Mr. Russell greatly distinguished himself by the magnificent star and lunar photographs which he secured as a result of his experiments at the Sydney Observatory. He also made many observations of double stars, which were published. In addition to his great activities in the science of astronomy, Mr. Russell worked continuously towards the advancement of meteorology in this country. From the time of its establishment, meteorological observations were made at the Sydney Observatory. When Mr. Russell became Director, he reorganised the system of observations and did much towards developing a theory which he held that there was a definite periodicity in the droughts in this country. He also invented many instruments which were used in meteorological observations.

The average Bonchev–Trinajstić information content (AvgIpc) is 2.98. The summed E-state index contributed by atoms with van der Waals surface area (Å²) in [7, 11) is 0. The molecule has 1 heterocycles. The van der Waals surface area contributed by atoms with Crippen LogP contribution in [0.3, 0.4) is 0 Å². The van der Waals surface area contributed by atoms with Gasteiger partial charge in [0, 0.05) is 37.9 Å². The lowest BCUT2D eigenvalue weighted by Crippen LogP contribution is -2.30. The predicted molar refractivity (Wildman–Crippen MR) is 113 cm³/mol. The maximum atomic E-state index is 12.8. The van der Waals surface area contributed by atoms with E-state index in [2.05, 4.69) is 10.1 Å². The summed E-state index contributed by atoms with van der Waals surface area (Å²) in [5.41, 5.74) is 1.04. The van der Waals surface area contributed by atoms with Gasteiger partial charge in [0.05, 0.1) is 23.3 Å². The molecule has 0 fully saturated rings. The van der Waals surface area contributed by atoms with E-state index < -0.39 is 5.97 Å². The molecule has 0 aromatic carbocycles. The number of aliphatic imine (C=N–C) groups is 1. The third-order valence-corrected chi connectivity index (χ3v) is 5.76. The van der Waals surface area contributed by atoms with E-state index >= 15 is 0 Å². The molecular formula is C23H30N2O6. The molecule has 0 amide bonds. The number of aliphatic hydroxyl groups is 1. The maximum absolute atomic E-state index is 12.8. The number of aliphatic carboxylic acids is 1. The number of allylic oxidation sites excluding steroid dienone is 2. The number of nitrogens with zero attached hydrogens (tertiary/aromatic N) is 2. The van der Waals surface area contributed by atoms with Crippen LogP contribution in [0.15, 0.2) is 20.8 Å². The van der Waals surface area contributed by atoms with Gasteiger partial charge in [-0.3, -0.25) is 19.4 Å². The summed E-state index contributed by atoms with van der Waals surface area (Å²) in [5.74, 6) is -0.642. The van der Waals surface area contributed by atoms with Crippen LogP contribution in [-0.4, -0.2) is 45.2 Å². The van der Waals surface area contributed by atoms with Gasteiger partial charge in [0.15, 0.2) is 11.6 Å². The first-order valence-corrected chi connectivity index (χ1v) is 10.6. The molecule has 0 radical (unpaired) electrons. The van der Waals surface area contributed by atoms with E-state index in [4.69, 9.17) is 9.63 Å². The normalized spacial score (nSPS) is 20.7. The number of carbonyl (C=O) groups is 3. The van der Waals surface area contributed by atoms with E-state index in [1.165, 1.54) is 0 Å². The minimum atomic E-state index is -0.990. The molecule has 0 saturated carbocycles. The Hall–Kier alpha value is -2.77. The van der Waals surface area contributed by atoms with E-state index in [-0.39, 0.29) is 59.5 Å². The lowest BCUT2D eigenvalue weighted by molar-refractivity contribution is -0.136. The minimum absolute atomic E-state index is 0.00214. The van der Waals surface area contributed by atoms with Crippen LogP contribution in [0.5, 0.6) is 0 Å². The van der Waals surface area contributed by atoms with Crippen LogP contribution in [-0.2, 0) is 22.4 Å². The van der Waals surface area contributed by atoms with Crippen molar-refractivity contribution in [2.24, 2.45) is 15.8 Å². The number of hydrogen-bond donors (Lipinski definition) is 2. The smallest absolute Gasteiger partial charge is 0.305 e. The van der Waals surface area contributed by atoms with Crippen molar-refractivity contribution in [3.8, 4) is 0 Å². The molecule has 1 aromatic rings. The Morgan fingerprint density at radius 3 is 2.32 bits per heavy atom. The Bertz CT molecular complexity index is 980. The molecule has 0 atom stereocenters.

Mr. Alfred Henry Lenehan was appointed Government Astronomer as successor to Mr. Russell. Under his direction the routine programme of previous years and work on the photographic catalogue was carried on as previously. He died on the 2nd May, 1908. From the time of his death, until 1912, Mr. W. E. Raymond acted as Officer-in-Charge. In 1912 Mr. W. E. Cooke, formerly director of the Perth Observatory, was appointed Government Astronomer and also Professor of Astronomy at the Sydney University. Professor Cooke was convinced that the Observatory should be removed to a more suitable site, and that more modern equipment should be obtained. His attempts to get a new observatory established were unsuccessful, and he decided to set to work with the equipment available. The preparation of a catalogue of 1,068 intermediate stars was completed and published by 1920. He proceeded with commendable rapidity with the photographic observation and reduction of plate stars and publication. When he retired in 1927 he had published six volumes of the Star Catalogue. Professor Cooke greatly distinguished himself through the improvements which he was successful in having carried out in the method of observing and reducing the plate stars necessary to the preparation of the Catalogue. At the time of Professor Cookes retirement, the Government of the day decided to close the Observatory. Great objection to the proposed action was taken by the University and by the scientific societies in the State, with the result that it was decided to continue the observatory, but with a very much reduced staff. The Government was more ready agree to its continuance because of the necessity to maintain a time service and to secure a supply of astronomical information necessary for civil purposes. The Observatory was transferred to the Department of Technical Education, and the writer was made immediately responsible for direction. The whole of the buildings, including the Astronomers residence, were completely renovated, and the equatorial telescopes and other instruments were put in good order. Since then the routine work of the Observatory has been carried out successfully, and work has proceeded steadily with the Star Catalogue. Since the Observatory was transferred to the present Director, four volumes of the Star Catalogue have been published.